Illustration by Peter Hoey
The founders of Snap Inc. want to take the company public. But that doesn’t mean they want to run a public company.
Public companies, after all, have to deal with shareholders who don’t like the way the company is being run. They have to ask shareholders whether they are paying executives too much. They have to seriously consider takeover offers. They have to, in other words, cede at least some control and influence to investors.
Unless they don’t.
When the company behind messaging app Snapchat holds its much-anticipated initial public stock offering in the coming weeks, it will offer new shareholders exclusively nonvoting shares, something no company has tried before in a public debut.
The novel move has an array of implications for the Venice company and would-be investors, affecting the types of documents Snap will have to file with regulators and limiting input from shareholders. But most importantly, it will ensure founders Evan Spiegel and Bobby Murphy can retain power in perpetuity.
“It’s all about control,” said Kai Liekefett, a partner at law firm Vinson & Elkins who works with companies under pressure from investors. “There’s no other reason. There’s no tax reason, no business reason.”
So tight will be the pair’s grip on the company that they will be able to maintain control even if they no longer work for Snap, and even if they own a tiny percentage of the company’s total shares. They’ll also be able to decide who can acquire shares that have even token voting power.
Following the IPO, Murphy and Spiegel will each own about 18% of Snap shares, yet each will control 44% of the company’s votes. And they could ultimately own much smaller stakes — perhaps less than 3% apiece — while still holding the vast majority of voting power.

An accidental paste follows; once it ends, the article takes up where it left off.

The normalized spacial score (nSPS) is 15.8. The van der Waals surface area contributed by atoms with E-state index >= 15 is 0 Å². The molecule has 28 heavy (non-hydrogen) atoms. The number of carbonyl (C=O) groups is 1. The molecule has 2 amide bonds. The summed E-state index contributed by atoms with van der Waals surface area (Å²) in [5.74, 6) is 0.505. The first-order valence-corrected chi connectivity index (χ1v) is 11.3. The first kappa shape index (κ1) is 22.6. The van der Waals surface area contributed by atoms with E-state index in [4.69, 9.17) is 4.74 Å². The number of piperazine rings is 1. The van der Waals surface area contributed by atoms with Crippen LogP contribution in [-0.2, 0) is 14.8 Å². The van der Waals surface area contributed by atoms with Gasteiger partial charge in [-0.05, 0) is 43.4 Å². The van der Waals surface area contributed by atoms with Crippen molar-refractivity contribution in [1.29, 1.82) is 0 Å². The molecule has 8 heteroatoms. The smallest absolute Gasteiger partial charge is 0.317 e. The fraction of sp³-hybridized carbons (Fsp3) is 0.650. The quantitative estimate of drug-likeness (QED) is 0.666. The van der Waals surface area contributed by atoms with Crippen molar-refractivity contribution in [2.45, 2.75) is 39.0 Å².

Even in the tech realm, where company founders have grown accustomed to outsized control, Snap is an outlier, giving its founders the kind of permanent influence that in other cases has been granted only to more proven leaders.
“You can create an impregnable fortress by doing an IPO where the controlling stockholders keep absolute or near-absolute voting control, which is what this kind of share arrangement is,” said Stuart Shapiro, a New York attorney who specializes in corporate mergers and acquisitions. “It’s a magic bullet.”
A Snap spokeswoman declined to comment, noting that the firm is in a quiet period ahead of the IPO. In the company’s public filings, it says it wants to keep Spiegel and Murphy in control so that they can innovate, take risks and prioritize “long-term goals rather than short-term results.”
That’s essentially the same reasoning offered by other tech companies that, over the last decade and a half, have gone public with corporate structures that give founders more control than other shareholders.
Indeed, while the terms of Snap’s IPO are groundbreaking, they’re also predictable — a logical if brazen evolution in a years-long trend. When Google went public in 2004, the shares it offered to new investors came with a single vote while the shares held by the company’s founders, executives and early investors were worth 10 votes apiece.
Workday, Groupon, LinkedIn and Facebook all went public with two classes of stock, allowing founders and early investors to keep voting control.
The difference between those offerings and Snap’s, then, is one of degree. Instead of giving ordinary shareholders single-vote shares while keeping 10-vote shares for themselves, as other companies did, Snap plans to give new shareholders no votes at all.